Washington to ban copper in brakes to protect salmon

Print Friendly

But Washington will continue to allow dumping of fluorosilicic acid into our rivers. To salmon fluoride stinks.

***

SEATTLE (AP) — Manufacturers of brake pads are gearing up to meet a first-in-the-nation Washington state law requiring they phase out the use of copper and other heavy metals.

Washington in 2010 banned the use of copper in brake pads, as a way to prevent the metal from polluting waters and harming fish. When brakes wear down, they release copper shavings onto roads and are eventually washed into rivers, where state officials say it could harm marine life, especially salmon.

“We’re hoping that people will be ready to certify their products soon,” said Ian Wesley, the law’s coordinator. He added: “I’m expecting that people will want to certify quickly.”

The first phase of the law takes effect Jan. 1, when manufacturers of friction brakes will be required to report the concentrations of heavy metals such as copper, zinc or nickel in their products.

Brake pads manufactured after 2015 may not contain asbestos, mercury, cadmium or other heavy metals. By 2021, brake pads must contain less than five percent copper. The allowable amount of copper could drop almost to zero in 2023 if manufacturers show it is possible.

California passed a similar law in September 2010. California’s law requires brake pad manufacturers to reduce copper in brake pads sold in that state to no more than 5 percent by 2021, and no more than 0.5 percent by 2025.

The laws in Washington and California will likely mean that copper-free pads will become the industry standard in the U.S.

“Once California passed their law, it became obvious that that will be the national standard,” said Ann Wilson, senior vice president of government affairs with Motor & Equipment Manufacturers Association, which represents manufacturers of motor vehicle parts and systems for use in light- and heavy-duty vehicles.

Industry officials say it is possible some manufacturers will begin to market brake pads with lower amounts of copper ahead of those deadlines.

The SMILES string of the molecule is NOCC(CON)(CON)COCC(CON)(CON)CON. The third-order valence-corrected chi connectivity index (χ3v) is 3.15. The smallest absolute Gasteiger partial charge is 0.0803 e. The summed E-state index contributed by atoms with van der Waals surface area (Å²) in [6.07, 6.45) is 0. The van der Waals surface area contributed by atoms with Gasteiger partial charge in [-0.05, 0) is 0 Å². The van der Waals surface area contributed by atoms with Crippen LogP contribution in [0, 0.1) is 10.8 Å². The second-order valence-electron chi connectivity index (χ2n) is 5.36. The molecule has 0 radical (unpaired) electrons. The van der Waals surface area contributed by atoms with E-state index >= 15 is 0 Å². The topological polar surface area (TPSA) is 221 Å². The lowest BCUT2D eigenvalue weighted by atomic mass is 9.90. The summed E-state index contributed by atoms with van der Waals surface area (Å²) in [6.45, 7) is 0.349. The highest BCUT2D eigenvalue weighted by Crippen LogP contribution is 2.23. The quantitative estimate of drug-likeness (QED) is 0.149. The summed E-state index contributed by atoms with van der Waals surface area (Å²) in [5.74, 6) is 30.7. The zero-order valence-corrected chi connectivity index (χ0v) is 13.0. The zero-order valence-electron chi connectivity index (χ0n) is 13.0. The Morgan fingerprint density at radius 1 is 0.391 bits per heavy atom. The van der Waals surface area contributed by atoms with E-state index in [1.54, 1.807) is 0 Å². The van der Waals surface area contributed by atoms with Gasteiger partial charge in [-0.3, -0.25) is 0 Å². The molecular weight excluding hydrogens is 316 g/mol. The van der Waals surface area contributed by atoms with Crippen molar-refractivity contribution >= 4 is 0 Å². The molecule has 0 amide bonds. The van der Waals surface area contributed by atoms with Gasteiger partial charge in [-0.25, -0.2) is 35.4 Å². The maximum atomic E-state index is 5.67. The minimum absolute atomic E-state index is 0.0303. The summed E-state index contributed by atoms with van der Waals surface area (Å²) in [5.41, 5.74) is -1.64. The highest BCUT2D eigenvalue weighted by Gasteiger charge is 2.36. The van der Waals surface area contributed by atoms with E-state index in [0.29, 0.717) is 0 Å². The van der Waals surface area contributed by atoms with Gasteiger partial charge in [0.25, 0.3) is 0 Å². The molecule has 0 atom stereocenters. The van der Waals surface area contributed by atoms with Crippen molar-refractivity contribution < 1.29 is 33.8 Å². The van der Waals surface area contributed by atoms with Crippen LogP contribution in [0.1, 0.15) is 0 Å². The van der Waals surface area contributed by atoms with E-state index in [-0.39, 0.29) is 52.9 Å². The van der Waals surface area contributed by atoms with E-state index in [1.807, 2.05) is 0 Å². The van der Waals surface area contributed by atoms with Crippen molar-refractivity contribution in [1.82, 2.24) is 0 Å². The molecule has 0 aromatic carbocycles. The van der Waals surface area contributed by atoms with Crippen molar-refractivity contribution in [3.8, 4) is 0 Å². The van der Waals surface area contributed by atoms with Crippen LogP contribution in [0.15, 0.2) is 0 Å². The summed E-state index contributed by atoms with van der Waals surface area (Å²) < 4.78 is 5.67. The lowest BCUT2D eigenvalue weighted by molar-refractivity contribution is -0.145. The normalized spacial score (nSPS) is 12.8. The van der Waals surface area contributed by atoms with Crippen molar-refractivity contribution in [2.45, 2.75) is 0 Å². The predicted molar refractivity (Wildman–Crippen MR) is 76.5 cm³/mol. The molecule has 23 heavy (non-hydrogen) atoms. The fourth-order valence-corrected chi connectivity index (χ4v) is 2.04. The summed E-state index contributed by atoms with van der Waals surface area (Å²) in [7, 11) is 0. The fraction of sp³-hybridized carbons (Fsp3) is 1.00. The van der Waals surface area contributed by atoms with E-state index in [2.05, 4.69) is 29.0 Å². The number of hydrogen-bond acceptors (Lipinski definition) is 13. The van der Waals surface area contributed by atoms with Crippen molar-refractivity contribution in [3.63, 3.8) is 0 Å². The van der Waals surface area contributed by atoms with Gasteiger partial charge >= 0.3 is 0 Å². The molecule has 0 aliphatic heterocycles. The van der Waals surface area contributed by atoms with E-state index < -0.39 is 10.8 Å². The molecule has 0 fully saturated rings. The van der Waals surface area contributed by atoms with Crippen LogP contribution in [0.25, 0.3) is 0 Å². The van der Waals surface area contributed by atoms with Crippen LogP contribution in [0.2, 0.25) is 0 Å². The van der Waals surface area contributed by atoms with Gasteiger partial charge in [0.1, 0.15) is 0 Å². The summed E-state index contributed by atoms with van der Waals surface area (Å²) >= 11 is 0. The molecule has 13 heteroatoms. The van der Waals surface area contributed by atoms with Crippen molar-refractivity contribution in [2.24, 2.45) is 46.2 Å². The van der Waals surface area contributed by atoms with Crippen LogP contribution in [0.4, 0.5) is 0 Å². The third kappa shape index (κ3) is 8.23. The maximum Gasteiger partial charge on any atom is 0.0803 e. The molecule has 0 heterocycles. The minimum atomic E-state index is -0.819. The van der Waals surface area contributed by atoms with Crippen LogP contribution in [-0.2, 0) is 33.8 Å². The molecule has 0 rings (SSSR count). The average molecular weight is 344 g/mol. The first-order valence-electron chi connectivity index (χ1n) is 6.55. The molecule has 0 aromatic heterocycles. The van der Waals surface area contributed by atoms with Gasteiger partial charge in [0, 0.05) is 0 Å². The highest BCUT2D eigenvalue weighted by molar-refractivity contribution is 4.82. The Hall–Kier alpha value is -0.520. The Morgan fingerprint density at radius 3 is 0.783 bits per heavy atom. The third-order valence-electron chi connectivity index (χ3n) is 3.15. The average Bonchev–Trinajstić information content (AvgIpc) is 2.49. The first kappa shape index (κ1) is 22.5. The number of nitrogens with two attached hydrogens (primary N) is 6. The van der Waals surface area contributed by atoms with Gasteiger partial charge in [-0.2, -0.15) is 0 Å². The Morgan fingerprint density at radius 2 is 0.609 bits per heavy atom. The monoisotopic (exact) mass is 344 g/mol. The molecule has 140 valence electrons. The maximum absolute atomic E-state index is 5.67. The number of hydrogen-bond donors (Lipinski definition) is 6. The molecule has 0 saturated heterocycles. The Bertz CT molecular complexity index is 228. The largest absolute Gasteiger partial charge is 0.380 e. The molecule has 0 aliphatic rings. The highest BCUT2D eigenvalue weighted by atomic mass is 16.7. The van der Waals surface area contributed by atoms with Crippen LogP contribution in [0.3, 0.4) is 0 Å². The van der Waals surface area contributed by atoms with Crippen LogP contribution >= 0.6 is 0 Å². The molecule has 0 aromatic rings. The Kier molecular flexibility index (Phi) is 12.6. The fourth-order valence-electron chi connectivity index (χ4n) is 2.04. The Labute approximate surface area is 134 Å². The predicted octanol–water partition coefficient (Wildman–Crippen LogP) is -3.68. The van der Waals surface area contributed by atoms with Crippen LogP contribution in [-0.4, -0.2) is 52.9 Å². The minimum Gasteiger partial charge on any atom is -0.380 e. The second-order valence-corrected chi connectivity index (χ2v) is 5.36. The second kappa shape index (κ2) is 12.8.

“You’ll see a number of manufacturers try to get the appropriate product out there as soon as they possibly can. Some may make it before the deadline,” Wilson said. “I think consumers are going to start seeing product out there in fairly short order.”

In Washington, brake manufacturers must use accredited laboratories and self-certify to the state that their brake pads comply with the law. All brake pads manufactured after January 1, 2015, must be marked on both the pad and its packaging.

Both states have agreed on a common marking system that will be used to identify compliant products, according to the state.

The Brake Manufacturers Council is developing a set of trademarks to show brakes and brake packaging are compliant with different phases of the laws, said Bill Hanvey, vice president of programs and member services with the Automotive Aftermarket Supply Association.

Many brake pads are made of steel, brass and copper fibers — materials designed to create friction and draw off heat. Some contain ceramics, Kevlar and other nonmetallic compounds. Some already contain zero or low amounts of copper.

Copper is a major source of water pollution. A Washington state study found that pesticides, brake pads and copper plumbing release the most copper into the Puget Sound basin.

Copper is particularly harmful to the sensory systems of salmon. Copper reduces the ability of young salmon to escape from predators and it hinders adult salmon from finding their spawning streams. These toxic effects limit the abundance of salmon returning to our fisheries and spawning grounds.

In 2011, the state also banned copper-based bottom paint on recreational boats, or those 65 feet and under. New recreational boats with copper-based bottom paint may not be sold in Washington state after Jan. 1, 2018, and the sale of paint with more than 0.5 percent copper is prohibited on boats as of 2020.

http://www.seattlepi.com/news/science/article/Brake-manufacturers-gearing-up-to-meet-Wash-law-4101714.php

 

One thought on “Washington to ban copper in brakes to protect salmon

  1. Gayle

    If you go to the research completed by the U of British Columbia many years ago now you will find reference to the fact that fluoridation causes damage to the skeleton and causes cancerous tumours to grow in these fish. I presented this information to Everett in the 1990s in a packet of scientific data regarding the damaging impact of fluoride. One related issue was the campaign to stop the flow of lawn chemicals into the Sound. The lawn chemicals are replete with fluoride as well. On top of this look to the issue of fluoride based prescription antibiotics and other drug classes that are not removed by the current type of water treatment used in most cities. I would hope by now that Everett’s water department has stopped attacking people as they did to me in the 90s.

Leave a Reply

Your email address will not be published. Required fields are marked *

seven + nineteen =